The last year has been a turbulent time for businesses as the effects of Covid-19 and Brexit continue to hit home.
The resulting disputes are now starting to percolate through to the English Courts, whose response has been to maintain stability and uphold the certainty of contract.
Despite the opportunities to innovate – for example, the attempt to persuade the Court to recognise a concept of “temporary frustration” to alleviate the impact of Covid-19 lockdowns – there has been little new contract law so far in 2021. A common theme from the decisions in 2021 is that, unless there is specific relief provided for by the contract itself, the English Courts will rarely intervene to alter the bargain the parties have made.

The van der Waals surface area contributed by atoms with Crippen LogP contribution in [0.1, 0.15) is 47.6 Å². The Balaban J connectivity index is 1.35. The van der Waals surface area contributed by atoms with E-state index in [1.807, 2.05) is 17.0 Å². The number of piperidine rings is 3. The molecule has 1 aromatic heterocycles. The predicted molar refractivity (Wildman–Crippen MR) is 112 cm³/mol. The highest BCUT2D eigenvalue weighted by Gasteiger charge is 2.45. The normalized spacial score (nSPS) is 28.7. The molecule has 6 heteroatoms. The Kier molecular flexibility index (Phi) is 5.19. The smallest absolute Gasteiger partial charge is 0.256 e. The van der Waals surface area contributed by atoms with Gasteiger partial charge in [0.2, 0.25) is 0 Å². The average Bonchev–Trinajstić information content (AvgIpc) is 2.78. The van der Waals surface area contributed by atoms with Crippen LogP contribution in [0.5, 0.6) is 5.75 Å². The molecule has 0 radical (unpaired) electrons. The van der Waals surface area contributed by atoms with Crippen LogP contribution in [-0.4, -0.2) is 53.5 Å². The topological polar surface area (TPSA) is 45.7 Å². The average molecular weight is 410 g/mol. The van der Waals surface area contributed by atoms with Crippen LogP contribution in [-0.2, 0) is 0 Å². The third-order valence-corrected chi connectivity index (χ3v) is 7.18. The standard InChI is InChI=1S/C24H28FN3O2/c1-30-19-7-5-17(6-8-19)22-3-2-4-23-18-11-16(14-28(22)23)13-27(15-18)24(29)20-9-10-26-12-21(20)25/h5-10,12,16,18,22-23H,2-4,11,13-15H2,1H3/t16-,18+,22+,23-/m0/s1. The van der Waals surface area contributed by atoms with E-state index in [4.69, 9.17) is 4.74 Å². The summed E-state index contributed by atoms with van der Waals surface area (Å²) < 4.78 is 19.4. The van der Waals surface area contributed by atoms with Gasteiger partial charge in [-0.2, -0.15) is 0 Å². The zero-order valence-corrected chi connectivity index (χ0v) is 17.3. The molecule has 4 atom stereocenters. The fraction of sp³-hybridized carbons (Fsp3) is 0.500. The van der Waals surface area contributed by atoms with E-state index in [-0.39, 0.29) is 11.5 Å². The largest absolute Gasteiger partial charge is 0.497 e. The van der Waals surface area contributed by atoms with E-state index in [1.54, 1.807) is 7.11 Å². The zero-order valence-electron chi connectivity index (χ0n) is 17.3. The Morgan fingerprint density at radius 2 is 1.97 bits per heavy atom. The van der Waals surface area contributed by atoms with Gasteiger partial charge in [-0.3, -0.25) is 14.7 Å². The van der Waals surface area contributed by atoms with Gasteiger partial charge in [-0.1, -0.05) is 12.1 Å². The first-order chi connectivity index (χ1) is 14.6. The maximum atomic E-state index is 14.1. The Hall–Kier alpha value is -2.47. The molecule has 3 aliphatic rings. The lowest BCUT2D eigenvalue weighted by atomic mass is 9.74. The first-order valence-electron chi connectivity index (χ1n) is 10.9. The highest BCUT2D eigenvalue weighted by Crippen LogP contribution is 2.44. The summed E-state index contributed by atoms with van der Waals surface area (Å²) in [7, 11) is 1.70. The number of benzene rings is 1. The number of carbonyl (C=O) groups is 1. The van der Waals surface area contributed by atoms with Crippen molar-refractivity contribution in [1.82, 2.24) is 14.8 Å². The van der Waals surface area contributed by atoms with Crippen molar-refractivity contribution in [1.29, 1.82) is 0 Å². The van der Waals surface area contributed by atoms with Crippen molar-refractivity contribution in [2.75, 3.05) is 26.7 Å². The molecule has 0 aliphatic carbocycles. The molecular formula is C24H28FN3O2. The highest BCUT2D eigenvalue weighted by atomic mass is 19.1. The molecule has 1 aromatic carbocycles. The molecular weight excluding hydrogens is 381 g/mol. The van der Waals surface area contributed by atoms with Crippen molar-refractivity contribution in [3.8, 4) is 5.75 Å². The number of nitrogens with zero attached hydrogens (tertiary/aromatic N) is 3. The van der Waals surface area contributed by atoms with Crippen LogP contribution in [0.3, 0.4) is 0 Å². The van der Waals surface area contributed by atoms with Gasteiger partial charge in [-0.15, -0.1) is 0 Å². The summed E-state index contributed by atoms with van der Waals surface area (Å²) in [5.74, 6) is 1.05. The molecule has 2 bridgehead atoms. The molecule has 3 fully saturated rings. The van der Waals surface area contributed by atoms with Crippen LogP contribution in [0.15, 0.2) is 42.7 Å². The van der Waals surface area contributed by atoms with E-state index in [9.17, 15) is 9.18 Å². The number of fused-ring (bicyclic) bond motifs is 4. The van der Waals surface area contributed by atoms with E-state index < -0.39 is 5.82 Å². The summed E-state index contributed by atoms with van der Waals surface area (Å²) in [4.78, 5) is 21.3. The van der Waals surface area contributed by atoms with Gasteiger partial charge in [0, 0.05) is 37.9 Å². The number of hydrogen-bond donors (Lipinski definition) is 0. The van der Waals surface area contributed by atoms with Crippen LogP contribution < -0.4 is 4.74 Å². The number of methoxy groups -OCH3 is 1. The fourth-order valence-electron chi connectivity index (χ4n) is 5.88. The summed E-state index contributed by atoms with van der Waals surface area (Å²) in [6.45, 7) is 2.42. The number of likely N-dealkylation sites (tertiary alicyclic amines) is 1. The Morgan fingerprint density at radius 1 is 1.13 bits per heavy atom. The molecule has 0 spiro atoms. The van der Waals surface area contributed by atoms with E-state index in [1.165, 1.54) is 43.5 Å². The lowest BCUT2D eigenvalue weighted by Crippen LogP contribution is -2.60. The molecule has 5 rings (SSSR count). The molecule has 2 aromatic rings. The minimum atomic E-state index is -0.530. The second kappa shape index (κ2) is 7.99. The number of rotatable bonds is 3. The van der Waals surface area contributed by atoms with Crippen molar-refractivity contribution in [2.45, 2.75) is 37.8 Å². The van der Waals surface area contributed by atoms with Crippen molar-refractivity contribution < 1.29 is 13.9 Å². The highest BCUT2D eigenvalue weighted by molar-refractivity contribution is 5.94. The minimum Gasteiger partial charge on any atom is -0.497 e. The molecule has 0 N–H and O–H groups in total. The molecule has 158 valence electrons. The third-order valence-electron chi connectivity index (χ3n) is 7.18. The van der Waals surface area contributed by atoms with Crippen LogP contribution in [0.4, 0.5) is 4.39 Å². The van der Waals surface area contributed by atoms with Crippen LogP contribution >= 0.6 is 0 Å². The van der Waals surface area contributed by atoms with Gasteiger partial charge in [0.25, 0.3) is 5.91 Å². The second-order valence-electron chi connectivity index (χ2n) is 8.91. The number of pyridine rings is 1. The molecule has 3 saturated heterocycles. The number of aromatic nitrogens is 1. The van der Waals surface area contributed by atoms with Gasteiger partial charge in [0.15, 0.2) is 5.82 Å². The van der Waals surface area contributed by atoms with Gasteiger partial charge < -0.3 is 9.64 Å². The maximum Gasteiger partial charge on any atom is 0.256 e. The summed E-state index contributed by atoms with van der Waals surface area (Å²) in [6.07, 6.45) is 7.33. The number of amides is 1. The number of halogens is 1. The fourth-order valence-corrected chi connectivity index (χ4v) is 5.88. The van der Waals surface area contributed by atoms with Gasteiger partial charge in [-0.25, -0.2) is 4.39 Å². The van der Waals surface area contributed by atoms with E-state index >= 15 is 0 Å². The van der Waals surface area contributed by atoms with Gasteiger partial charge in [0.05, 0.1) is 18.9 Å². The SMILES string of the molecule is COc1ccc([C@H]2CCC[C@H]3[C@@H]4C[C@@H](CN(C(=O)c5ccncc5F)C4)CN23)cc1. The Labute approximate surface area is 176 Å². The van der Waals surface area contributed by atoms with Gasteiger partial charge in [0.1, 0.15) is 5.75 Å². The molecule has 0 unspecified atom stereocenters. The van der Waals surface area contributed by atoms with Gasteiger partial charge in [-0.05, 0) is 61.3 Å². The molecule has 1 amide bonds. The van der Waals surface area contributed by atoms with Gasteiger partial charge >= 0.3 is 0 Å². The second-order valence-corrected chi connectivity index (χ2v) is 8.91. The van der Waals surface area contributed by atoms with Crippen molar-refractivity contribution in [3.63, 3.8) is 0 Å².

In the one genuine development this year, the Supreme Court confirmed that the doctrine of lawful act duress exists in English law; however, it has only done this in a cautious and incremental way. Otherwise, there have been no significant departures from existing legal principles. However, understanding how existing principles have been applied by the Courts is illuminating and flexibility within the law remains. For example, the Courts are still prepared to correct irrational drafting mistakes and will still ensure that contractual discretions are exercised properly. Similarly, the scope and effect of exclusion or limitation clauses remains a live issue, as we highlighted last year.
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